According to tests conducted, scientists have determined successfully that the foetal cells are responsible for the protection of the foetus from various hereditary diseases. These diseases are caused due to exchange of body fluids between the mother and the foetus. These foetal cells are so complex in their orientation in the thin umbilical cord that they have the ability to distinguish between the nutritive cells and the diseased ones. The HIV virus has been an exception as it mutates the DNA of the cells. Nothing apart from these can be transferred from the mother to the foetus and vice versa. Is that so?

Well, recently scientists have embarked upon a mind blowing journey that baffled them due to its complexity. It has been found that after gestation (child birth), these foetal cells overcome all the various barriers and instead of disintegrating, travel all the way to the mother's brain and occupy a place in the cerebrum in an area which remains emotionally active for the next 21 years, after which they finally disintegrate.

It is believed that, it is these cells that account for the emotional attachment between mother and child. Even though the child doesn't feel much attached to his mother after a particular stage, the mother still tends to be always attached ad caring even though she doesn't realize it. This phenomenon is active strongly in the first 10 years after child birth, irrespective of whether the child is dead, abandoned or alive. It is believed that mothers of dead and abandoned children too remember about them as frequently as every six months.

After 21 years the emotional activeness is at its least value, but not absent. This remarkable phenomenon has been observed in most mammals and in a few crustaceans and arthropods.

Something to really think about then!!!

Saturday, March 3, 2007

Book Review - 'Inside the Wire' by Erik Saar and Viveca Novak

A Military Intelligence Soldier's eyewitness account of Life at Guantanamo

Inside the Wire is a gripping portrait of an American soldier's six month tenure at Guantanamo Bay (Gitmo), Cuba, a high level terrorist detention center that houses the 'worst of the worst' al Qaeda and Taliban suspects, most of whom were captured during the US led 'war on terror' invasion of Afghanistan.

The author,Erik Saar, gets posted as a military intelligence linguist at Gitmo. His job - to carefully extract crucial intelligence from the terrorists. Saar was more than excited to begin working at Gitmo and would always look forward to the day of his posting. But then he finds himself in the bizarre world of life at Gitmo that defied everything he had ever expected.

In his powerful account, he takes us inside the cell blocks and interrogation rooms and describes what its like to talk, question and sit face to face with the captives.
Saar describes all the various tortures that the captives were subjected to in order to get them speaking and blurt out valuable intel information. Most of the captives were detained way back in 2001 and many more keep arriving each month.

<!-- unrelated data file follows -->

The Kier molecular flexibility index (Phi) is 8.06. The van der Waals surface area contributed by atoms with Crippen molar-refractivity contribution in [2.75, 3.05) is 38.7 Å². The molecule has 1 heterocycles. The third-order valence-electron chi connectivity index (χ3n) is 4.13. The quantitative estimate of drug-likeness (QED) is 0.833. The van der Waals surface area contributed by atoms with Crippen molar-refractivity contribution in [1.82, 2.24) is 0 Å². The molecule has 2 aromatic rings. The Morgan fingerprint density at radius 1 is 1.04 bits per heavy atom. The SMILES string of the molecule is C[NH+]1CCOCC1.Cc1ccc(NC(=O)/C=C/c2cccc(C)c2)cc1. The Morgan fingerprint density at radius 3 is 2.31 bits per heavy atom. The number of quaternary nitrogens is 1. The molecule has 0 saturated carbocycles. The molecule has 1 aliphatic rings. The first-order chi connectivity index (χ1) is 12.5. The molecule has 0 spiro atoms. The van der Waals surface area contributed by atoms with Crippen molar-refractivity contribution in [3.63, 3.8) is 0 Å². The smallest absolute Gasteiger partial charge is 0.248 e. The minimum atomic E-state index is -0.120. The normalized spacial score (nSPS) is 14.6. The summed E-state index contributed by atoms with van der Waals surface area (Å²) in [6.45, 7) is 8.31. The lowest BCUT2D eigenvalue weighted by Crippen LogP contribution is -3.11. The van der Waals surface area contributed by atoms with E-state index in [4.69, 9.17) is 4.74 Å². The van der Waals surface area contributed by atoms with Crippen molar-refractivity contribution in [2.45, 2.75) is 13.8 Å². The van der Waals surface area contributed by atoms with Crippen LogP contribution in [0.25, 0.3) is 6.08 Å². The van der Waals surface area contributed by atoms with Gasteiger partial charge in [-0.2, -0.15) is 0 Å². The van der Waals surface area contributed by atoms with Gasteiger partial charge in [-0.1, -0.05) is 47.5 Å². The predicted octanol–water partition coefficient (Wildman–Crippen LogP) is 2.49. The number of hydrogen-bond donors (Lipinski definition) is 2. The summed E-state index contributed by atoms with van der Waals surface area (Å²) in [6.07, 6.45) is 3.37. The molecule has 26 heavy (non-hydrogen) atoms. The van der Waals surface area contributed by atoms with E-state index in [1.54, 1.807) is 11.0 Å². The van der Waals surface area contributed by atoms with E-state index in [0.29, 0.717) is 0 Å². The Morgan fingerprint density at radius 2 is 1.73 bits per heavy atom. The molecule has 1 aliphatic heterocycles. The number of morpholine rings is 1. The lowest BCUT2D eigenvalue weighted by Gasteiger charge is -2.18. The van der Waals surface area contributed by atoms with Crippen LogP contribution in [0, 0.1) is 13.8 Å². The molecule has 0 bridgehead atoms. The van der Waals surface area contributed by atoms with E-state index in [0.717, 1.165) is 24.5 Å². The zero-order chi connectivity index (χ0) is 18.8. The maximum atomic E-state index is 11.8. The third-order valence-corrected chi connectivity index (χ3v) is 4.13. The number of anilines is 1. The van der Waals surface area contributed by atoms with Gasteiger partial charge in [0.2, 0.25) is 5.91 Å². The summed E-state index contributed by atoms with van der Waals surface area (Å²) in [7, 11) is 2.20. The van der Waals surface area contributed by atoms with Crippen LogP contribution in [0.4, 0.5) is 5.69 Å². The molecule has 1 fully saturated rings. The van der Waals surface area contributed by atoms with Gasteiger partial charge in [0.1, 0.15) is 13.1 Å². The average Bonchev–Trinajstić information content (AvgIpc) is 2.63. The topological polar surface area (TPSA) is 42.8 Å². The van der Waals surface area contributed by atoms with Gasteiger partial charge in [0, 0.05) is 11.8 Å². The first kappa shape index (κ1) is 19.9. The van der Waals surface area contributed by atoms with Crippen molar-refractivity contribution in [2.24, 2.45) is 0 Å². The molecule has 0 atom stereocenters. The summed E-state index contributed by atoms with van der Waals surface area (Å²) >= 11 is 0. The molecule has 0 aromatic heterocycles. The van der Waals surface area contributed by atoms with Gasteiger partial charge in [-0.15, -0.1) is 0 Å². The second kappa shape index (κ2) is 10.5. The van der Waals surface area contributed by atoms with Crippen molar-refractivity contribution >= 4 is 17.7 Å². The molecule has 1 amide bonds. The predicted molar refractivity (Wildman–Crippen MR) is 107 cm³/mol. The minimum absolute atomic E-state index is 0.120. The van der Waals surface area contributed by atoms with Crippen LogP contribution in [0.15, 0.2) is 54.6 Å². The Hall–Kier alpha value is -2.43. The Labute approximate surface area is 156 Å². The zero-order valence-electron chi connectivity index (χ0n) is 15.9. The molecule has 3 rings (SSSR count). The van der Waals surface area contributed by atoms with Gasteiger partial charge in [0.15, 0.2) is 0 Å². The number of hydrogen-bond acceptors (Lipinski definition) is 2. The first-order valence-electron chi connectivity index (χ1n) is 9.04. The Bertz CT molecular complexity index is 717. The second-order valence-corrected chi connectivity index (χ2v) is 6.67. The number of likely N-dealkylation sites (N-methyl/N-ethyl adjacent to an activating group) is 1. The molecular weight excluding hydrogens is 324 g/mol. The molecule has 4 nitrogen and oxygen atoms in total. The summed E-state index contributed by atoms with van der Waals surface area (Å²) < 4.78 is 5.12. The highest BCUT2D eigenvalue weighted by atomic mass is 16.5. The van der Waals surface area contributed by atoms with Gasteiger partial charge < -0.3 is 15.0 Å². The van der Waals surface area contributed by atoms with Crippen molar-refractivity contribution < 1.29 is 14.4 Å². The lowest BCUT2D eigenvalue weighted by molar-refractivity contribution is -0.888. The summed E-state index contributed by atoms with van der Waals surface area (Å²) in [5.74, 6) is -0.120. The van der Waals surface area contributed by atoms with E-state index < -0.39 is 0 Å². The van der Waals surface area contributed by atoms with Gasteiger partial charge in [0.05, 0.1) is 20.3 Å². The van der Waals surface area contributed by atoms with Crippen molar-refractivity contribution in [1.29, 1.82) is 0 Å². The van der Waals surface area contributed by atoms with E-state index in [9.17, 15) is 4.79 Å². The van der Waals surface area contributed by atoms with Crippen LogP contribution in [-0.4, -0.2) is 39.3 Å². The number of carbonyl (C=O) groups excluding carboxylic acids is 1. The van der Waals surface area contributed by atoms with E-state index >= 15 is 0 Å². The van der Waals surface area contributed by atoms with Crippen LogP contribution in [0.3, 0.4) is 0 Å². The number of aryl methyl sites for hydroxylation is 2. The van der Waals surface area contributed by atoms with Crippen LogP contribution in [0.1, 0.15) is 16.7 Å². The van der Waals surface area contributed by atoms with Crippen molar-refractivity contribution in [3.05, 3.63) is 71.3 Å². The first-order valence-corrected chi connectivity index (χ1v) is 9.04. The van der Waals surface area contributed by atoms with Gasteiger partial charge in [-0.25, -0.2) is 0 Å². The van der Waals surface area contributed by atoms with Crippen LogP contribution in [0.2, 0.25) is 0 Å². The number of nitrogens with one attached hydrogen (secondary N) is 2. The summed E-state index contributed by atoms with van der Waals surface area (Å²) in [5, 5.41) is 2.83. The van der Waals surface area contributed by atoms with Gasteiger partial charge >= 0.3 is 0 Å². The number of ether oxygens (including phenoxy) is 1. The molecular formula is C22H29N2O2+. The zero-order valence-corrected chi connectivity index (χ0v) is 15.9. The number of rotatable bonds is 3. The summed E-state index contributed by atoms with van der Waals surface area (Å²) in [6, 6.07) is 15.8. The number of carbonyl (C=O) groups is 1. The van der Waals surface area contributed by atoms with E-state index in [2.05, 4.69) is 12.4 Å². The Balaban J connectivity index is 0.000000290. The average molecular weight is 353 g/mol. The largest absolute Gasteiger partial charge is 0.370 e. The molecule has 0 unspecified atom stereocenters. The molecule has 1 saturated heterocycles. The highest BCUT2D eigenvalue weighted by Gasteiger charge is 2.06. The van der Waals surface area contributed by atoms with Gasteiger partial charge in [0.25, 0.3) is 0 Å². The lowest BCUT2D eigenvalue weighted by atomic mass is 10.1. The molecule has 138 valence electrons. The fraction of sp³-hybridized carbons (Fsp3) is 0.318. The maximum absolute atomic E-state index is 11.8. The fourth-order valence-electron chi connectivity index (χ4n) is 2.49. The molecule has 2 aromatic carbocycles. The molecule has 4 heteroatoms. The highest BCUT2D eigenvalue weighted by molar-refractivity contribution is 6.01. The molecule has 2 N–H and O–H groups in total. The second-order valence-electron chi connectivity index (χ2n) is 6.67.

Gitmo has been largely criticized by many Human Rights activists group for the appalling sexual interrogation tactics used on detainees. Many of detainees were convinced that they would never be released ever again and so many went to the extent of even trying to commit suicide. Simple objects like tooth brushes, shaving blades were sharpened and used as make shift weapons. Former detainees say in most cases the prisoner made a noose out of clothes or sheets and tried to hang himself from the cell bars; one, they say, tried to slit his throat with a knife he had made from metal.

Saar describes his job of reading the letters ,both, written by the detainees to their families in Pakistan, Afghanistan, Palestine etc. and written by their families to them. As he reads the various letters, he struggles to decide whether to be sympathetic to them or be ruthless as everyone else.

Inside the Wire is one of those rare and unforgettable eyewitness accounts for a momentous and deeply sobering chapter in American history and a powerful cautionary tale about the risks of defaming the very values we are fighting for as we wage the 'War on Terror'

* Viveca Novak is a Washington correspondent for the TIME magazine and has been covering legal affairs and terrorism for a long time.

From INSIDE THE WIRE...

The commander radioed the IRF (Initial Reaction Force) team leader and told him to start moving in. A detainee in the end cell shouted, "Allah Al-Akbar"- God is great-the common cry when the shit was hitting the fan. Then loud, synchronized stomping as five soldiers entered the block in helmets, over-the-knee shin pads, chest protectors and thick black-leather gloves. The first solder in line carried a shield. They were in no rush; the psychological effect of their march down the corridor, boots echoing off the metal floor with frightening, deafening thuds, were powerful. One NCO was with a radio camera. I was told the tapes were used for training.

The detainee very slowly kissed the Koran, closed it, placed it in its white covering and set it on his cell ledge. Then he stood up and took off his orange shirt. He was thin but had a wiry build with sharp muscle definition. We later learned that he was a kick boxer at home. The guard commander offered him one last chance. He said nothing and simply indicated with his hand that he was ready for the IRF team.

The air on the block seemed to vibrate as everyone anticipated the onset of orchestrated violence. Some of the detainees were genuinely frightened, moving to the back of their cells. The others started shouting "American Dogs!". "Kafer!", "Allah Al-Akbar!" I had never witnessed such mayhem.